Playing from bass editions in transposed keys (I have a Sterling edition, but there are others) gets the notes up a little higher, usually makes the chords less awkward, lets them sing instead of rumble a little more, and is a great way to explore from relatively low on the instrument up into relatively lower thumb positions. Most of these editions have fingerings so you aren't completely shooting in the dark, but they are great for exploring your own fingerings as well. While I am sure that plenty of people will disagree with me, these tend to be where the suites sound the best on bass for most students/amateurs/non-soloists as it gets them out of the rumble range, but doesn't put you into the stratosphere. They do occasionally get fairly high, but still stay in a part of the bass that isn't too crazy. It still sounds like you are playing bass, instead of playing cello on a bass.

    Playing them at pitch (there have been several good editions already suggested) is not a bad idea, even if it sounds like I'm discouraging it. You can really develop a grasp on thumb positions and get to know the upper range of your instrument quite well. There are some chord compromises as with any other option for playing them on bass, and sometimes there are some pretty hairy jumps/shifts to make things happen, but it can be done. I have the Edgar Meyer recordings that are very nice, Rinat Ibragimov has the third suite on YouTube and plays it beautifully, Jeff Bradetich has some of them on YouTube as well that are great, and there is a masterclass on the prelude to the second suite that is very much worth watching. While learning this part of your bass is not a bad idea, it is also a register that many of us rarely use outside of the practice room which is a large part of why I'm suggesting the other options can be equally if not more beneficial. Although there are going to be some really great suggestions for fingerings in the editions available and that can be a great starting point if you don't play up there all that often, exploring other options on your own is a great idea as well.

    There are a lot of bowing/articulation/dynamic/phrasing choices that can be made with this music. While the manuscripts do have a lot of useful information and plenty of editions have added some good ideas, I think the beauty of these suites is that there are a ton of possibilities. It might not be historically informed performance to play them in certain ways, but you can really explore. The reality is that even if we knew exactly how they "should" be played or Bach's intentions, we are playing them on bass, with modern strings, modern bows, modern (set up) instruments, etc. which is very different than the cello, strings, and bows that Bach would have been writing for. For the same reasons you don't drive a station wagon the same as a Camaro, you aren't going to necessarily execute the same thing in the same way on a bass and on a cello.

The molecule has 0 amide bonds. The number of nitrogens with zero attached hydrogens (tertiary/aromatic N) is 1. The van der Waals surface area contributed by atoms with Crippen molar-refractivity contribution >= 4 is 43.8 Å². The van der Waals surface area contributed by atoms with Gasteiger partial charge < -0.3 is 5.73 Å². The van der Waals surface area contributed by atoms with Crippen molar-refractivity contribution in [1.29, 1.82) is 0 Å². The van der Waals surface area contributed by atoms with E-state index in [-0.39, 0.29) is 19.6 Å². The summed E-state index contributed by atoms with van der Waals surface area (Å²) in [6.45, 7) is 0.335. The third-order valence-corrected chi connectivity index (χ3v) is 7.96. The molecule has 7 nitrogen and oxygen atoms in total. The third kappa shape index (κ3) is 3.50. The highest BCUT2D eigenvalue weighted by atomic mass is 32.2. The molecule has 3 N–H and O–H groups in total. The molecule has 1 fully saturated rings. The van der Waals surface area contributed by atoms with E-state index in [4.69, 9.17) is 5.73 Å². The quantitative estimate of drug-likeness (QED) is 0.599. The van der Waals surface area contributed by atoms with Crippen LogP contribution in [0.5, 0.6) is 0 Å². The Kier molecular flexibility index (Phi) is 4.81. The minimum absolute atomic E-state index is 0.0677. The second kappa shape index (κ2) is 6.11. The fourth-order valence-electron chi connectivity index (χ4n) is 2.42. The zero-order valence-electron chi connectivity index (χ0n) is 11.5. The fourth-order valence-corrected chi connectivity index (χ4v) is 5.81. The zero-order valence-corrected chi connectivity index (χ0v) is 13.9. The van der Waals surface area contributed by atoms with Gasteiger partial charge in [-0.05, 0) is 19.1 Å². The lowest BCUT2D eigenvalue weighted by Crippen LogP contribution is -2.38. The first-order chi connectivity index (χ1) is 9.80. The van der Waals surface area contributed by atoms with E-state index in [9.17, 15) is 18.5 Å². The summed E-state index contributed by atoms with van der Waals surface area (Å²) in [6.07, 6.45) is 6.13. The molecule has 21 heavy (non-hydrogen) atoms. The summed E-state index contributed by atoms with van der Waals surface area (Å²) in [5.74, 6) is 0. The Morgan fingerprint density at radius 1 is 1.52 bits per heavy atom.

Experiment and enjoy.
     
    mikewalker, Winoman, lurk and 2 others like this.
  14. anightintunisia

    anightintunisia Supporting Member

    Thanks dude, all good wisdom.
     
  15. Jon Stefaniak

    Jon Stefaniak Supporting Member

    Sep 2, 2000
    Tokyo, Japan
    I recommended this somewhere else, but it is worth recommending again.
    Bärenreiter Verlag -  Product

    It's like a mini library with one clean copy, and 5 facsimiles from the old source manuscripts. The cello suites in their purest form.
     
    eerbrev likes this.
  16. the_Ryan

    the_Ryan

    Jul 10, 2015
    Bronx, NY
    I've always used the Wenzinger (Bärenreiter) cello version and the manuscripts on IMSLP and created my own transpositions and fingerings.
     
    eerbrev likes this.
  17. This is an old thread, but I wanted to know about the Robinson edition. I only found it on this site - first, is this the only way to get it? Never heard of this site so I want to make sure it's legit. But also, does anyone know what clef this is in? I want to teach this to a student of mine, and I only have the Bernat edition which is completely in tenor clef. I know it fairly well but it will just take much longer to learn like that. If this edition is in bass clef, or even treble clef then I'd try it. Also, I see that he studied with Edgar Meyer - how does that affect the fingerings or bowings?

    Thanks!
     
  18. wathaet

    wathaet

    May 27, 2007
    I bought mine there, works fine.
    Hals fingerings is a great place to start
     
  19. What clef is it in?
     
  20. gnypp45

    gnypp45

    Apr 21, 2014
    Stockholm, Sweden
    In treble clef, throughout all movements.
     
    wathaet likes this.